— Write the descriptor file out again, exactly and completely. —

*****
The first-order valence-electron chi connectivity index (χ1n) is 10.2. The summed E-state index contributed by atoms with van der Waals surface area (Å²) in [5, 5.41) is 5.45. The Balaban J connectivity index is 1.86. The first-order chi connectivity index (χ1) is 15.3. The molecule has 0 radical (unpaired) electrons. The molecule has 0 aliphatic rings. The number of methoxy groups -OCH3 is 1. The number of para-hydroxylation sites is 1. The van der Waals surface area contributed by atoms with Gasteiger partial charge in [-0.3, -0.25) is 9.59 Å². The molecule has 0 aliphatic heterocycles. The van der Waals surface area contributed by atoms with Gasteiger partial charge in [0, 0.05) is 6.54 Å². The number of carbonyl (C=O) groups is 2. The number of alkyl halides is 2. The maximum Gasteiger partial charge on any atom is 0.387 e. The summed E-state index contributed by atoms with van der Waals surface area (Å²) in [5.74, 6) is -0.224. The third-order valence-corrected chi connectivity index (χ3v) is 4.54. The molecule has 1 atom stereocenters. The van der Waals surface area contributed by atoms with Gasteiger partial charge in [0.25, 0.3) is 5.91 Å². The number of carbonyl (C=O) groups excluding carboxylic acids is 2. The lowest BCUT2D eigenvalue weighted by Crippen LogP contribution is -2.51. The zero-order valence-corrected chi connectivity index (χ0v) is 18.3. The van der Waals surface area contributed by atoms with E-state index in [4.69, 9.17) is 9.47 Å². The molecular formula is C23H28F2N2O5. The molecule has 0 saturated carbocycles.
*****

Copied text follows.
The first-order valence-electron chi connectivity index (χ1n) is 10.2. The summed E-state index contributed by atoms with van der Waals surface area (Å²) in [5, 5.41) is 5.45. The Balaban J connectivity index is 1.86. The first-order chi connectivity index (χ1) is 15.3. The molecule has 0 radical (unpaired) electrons. The molecule has 0 aliphatic rings. The number of methoxy groups -OCH3 is 1. The number of para-hydroxylation sites is 1. The van der Waals surface area contributed by atoms with Gasteiger partial charge in [-0.3, -0.25) is 9.59 Å². The molecule has 0 aliphatic heterocycles. The van der Waals surface area contributed by atoms with Gasteiger partial charge in [0, 0.05) is 6.54 Å². The number of carbonyl (C=O) groups is 2. The number of alkyl halides is 2. The maximum Gasteiger partial charge on any atom is 0.387 e. The summed E-state index contributed by atoms with van der Waals surface area (Å²) in [5.74, 6) is -0.224. The third-order valence-corrected chi connectivity index (χ3v) is 4.54. The molecule has 1 atom stereocenters. The van der Waals surface area contributed by atoms with Gasteiger partial charge in [0.25, 0.3) is 5.91 Å². The number of carbonyl (C=O) groups excluding carboxylic acids is 2. The lowest BCUT2D eigenvalue weighted by Crippen LogP contribution is -2.51. The zero-order valence-corrected chi connectivity index (χ0v) is 18.3. The van der Waals surface area contributed by atoms with E-state index in [4.69, 9.17) is 9.47 Å². The molecular formula is C23H28F2N2O5. The molecule has 0 saturated carbocycles.